About the book:
One family’s epic journey captures both the tragedy and triumph of the Irish-American experience—and echoes the myths and legends of Ireland herself …
In a hidden Ireland where fishermen and tenant farmers find solace in their ancient faith, songs, stories, and communal celebrations, young Honora Keeley and Michael Kelly wed and start a family. Because they and their countrymen must sell both their catch and their crops to pay exorbitant rents, potatoes have become their only staple food.
But when blight destroys the potatoes three times in four years, a callous government and uncaring landlords turn a natural disaster into The Great Starvation that will kill one million. Honora and Michael vow their children will live. The family joins two million other Irish refugees—victims saving themselves—in the emigration from Ireland.
Danger and hardship await them in America. Honora, her unconventional sister Máire, and their children help transform Chicago from a frontier town to the “City of the Century.” The boys go on to fight in the Civil War and enlist in the cause of Ireland’s freedom.
Spanning six generations and filled with joy, sadness, and heroism, Galway Bay sheds brilliant light on the ancestors of today’s forty-four million Irish Americans—and is a universal story you will never forget.
"Epic" is the first word I would use to describe Galway Bay. The words "rich" and "lyrical" would follow. Mary Pat Kelly fully captures the tragedy and triumph of the 19th century Irish emigration.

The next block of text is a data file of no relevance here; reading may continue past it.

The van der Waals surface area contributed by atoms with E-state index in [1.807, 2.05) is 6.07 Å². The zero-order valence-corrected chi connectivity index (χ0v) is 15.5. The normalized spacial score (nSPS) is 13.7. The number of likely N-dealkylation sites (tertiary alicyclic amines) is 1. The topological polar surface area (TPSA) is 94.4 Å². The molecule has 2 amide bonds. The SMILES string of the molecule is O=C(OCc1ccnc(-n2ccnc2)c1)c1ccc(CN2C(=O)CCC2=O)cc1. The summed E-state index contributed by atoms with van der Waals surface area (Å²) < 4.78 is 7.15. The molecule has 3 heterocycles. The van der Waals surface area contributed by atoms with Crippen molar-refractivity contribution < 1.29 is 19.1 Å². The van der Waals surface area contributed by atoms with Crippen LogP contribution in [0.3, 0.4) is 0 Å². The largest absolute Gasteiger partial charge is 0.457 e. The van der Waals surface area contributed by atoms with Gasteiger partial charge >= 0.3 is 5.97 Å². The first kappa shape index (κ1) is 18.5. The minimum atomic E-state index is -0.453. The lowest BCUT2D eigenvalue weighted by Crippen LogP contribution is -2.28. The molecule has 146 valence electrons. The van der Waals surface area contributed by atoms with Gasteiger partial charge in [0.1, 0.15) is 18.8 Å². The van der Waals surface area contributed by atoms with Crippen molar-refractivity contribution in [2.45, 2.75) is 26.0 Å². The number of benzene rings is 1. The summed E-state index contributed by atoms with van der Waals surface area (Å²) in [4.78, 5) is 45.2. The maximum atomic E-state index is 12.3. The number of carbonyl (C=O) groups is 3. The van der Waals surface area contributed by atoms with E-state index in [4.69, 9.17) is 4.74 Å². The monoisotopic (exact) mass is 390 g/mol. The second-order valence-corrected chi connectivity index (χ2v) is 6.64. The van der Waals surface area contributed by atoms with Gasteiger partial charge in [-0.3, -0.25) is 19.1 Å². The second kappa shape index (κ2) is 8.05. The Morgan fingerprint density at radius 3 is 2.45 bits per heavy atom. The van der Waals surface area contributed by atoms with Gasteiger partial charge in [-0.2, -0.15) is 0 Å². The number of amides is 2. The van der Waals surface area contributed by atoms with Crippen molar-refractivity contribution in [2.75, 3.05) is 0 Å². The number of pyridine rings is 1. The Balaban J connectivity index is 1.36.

Michael and Honora Kelly, young newlyweds, begin their life together on a small patch of land overlooking Galway Bay. Michael is a bagpiper and blacksmith by trade. He's the owner of a prized racehorse and plans to breed her and sell the colts. Honora's family are hardworking fishermen and she and Michael plant potatoes to feed their family and pay the required rents to their English landlords.
The plight of the Irish is well-documented. The English, who came in and took over, tried to do all they could to force the proud Irish people from their lands. Their heartless cruelty comes through, and these strong people resist as long as they can. But, after blight kills the potatoes three times in four years, Michael and Honora finally realize they need to leave Ireland for America.
Danger and adventure await them in America as Honora, her sister Maire and their seven sons set forth to find Chicago and Michael's brother, Patrick. The strength of these two women is remarkable and inspiring. Based on the author's great-great-grandmother, Honora's story is one that will captivate you. The Irish people have a strong reputation for storytelling and Galway Bay is the fascinating story of a woman who wants to protect her family and her Irish heritage.
Thanks to Miriam Parker at Hatchette Books and the Early Bird Blog Tour for the opportunity to review this book. You can find out more about Mary Pat Kelly here. You can purchase your own copy of this book here.
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